DE funds cover all tuition, textbooks, and mandatory fees for each course. Some courses (labs) may require purchase of course supplies. In order to ensure that every student has access to required technology, Hall County Schools issues a Chromebook or a Laptop to students as needed for the semesters enrolled in Early College.
Note: Students completing any core academic curriculum course will receive full credit for that course when transferring to another University System of Georgia Institution (See Articulation Document). The credit also becomes part of the student's high school transcript. 5.0 scale for core academic classes *4.5 Honors scale for certification programs and Music
*The elective certificate courses are not guaranteed transfer credit. It is up to the transferring college upon acceptance. These courses are weighted at the honors level for high school credit. They are also excellent programs to provide students with skills for part-time or full-time jobs in the future and will also benefit them in their future college studies, as they may lead to diplomas and degrees.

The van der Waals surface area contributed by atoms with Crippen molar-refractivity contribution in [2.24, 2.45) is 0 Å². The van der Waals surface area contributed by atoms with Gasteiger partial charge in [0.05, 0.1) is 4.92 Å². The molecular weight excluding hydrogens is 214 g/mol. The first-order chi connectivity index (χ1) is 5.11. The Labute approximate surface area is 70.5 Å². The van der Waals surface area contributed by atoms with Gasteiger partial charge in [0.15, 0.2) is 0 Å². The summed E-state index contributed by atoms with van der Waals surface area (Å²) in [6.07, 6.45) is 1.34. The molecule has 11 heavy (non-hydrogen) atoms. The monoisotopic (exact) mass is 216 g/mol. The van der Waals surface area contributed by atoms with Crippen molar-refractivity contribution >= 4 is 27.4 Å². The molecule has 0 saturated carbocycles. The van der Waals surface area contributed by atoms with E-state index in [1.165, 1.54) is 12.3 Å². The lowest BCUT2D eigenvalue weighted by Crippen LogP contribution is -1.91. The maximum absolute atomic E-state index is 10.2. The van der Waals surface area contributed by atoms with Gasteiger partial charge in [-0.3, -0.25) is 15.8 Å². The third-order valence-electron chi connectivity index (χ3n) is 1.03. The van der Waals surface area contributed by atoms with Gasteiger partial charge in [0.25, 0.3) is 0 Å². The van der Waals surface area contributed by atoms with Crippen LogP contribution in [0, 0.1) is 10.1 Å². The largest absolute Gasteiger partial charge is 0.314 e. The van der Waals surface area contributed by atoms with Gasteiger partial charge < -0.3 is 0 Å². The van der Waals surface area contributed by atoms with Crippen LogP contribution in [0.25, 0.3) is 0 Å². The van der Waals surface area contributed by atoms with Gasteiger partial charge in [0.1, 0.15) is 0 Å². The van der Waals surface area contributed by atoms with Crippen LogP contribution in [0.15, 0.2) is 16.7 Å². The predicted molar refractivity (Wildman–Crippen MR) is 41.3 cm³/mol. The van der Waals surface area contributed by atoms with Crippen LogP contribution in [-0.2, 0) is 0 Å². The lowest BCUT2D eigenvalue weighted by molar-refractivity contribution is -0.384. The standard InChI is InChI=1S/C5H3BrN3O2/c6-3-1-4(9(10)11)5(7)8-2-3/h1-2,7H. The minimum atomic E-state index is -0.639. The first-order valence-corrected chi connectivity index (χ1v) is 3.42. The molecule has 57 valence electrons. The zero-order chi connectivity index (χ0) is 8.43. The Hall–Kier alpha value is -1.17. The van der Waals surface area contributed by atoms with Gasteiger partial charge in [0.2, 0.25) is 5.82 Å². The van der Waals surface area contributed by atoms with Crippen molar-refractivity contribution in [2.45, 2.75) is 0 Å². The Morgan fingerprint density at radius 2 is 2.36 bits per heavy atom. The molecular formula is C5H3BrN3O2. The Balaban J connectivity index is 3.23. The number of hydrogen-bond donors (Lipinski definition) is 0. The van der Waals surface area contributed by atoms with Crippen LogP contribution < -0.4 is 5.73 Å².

MISSION: Hall County’s Early College @ Jones provides an innovative high school program of choice that creates unique Dual Enrollment (DE) access to college-level academic courses and diverse career pathways. Scholars in the program have the opportunity to gain both high school and college credit for their classes through college certificate, diploma, and degree programs taught by university professors. This program supports the scholars as they transition from high school to college through a DE partnership with Brenau University, Lanier Technical College and the University of North Georgia. Early College @ Jones provides all district qualified learners, with particular care to include first generation students, with academic support as needed that includes tutoring, career guidance, and personalized planning to meet college and career goals.
Vision: Hall County’s Early College @ Jones scholars will become successful college students who: